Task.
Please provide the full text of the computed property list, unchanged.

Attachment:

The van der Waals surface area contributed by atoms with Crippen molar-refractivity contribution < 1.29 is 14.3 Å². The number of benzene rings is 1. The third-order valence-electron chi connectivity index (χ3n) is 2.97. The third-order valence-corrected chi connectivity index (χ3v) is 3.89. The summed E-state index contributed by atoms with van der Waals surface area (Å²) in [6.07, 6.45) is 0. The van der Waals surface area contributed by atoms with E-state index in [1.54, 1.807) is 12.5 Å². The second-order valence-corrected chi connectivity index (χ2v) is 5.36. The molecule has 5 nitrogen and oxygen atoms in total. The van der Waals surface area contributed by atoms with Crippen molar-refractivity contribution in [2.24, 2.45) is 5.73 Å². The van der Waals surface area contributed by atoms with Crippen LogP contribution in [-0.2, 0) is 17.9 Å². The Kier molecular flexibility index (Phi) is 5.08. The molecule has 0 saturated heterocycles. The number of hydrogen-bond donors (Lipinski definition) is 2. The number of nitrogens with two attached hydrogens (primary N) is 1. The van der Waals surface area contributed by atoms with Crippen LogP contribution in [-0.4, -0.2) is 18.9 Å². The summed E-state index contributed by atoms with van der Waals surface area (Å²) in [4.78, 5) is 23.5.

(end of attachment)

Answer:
The van der Waals surface area contributed by atoms with Crippen molar-refractivity contribution < 1.29 is 14.3 Å². The number of benzene rings is 1. The third-order valence-electron chi connectivity index (χ3n) is 2.97. The third-order valence-corrected chi connectivity index (χ3v) is 3.89. The summed E-state index contributed by atoms with van der Waals surface area (Å²) in [6.07, 6.45) is 0. The van der Waals surface area contributed by atoms with E-state index in [1.54, 1.807) is 12.5 Å². The second-order valence-corrected chi connectivity index (χ2v) is 5.36. The molecule has 5 nitrogen and oxygen atoms in total. The van der Waals surface area contributed by atoms with Crippen molar-refractivity contribution in [2.24, 2.45) is 5.73 Å². The van der Waals surface area contributed by atoms with Crippen LogP contribution in [-0.2, 0) is 17.9 Å². The Kier molecular flexibility index (Phi) is 5.08. The molecule has 0 saturated heterocycles. The number of hydrogen-bond donors (Lipinski definition) is 2. The number of nitrogens with two attached hydrogens (primary N) is 1. The van der Waals surface area contributed by atoms with Crippen LogP contribution in [-0.4, -0.2) is 18.9 Å². The summed E-state index contributed by atoms with van der Waals surface area (Å²) in [4.78, 5) is 23.5.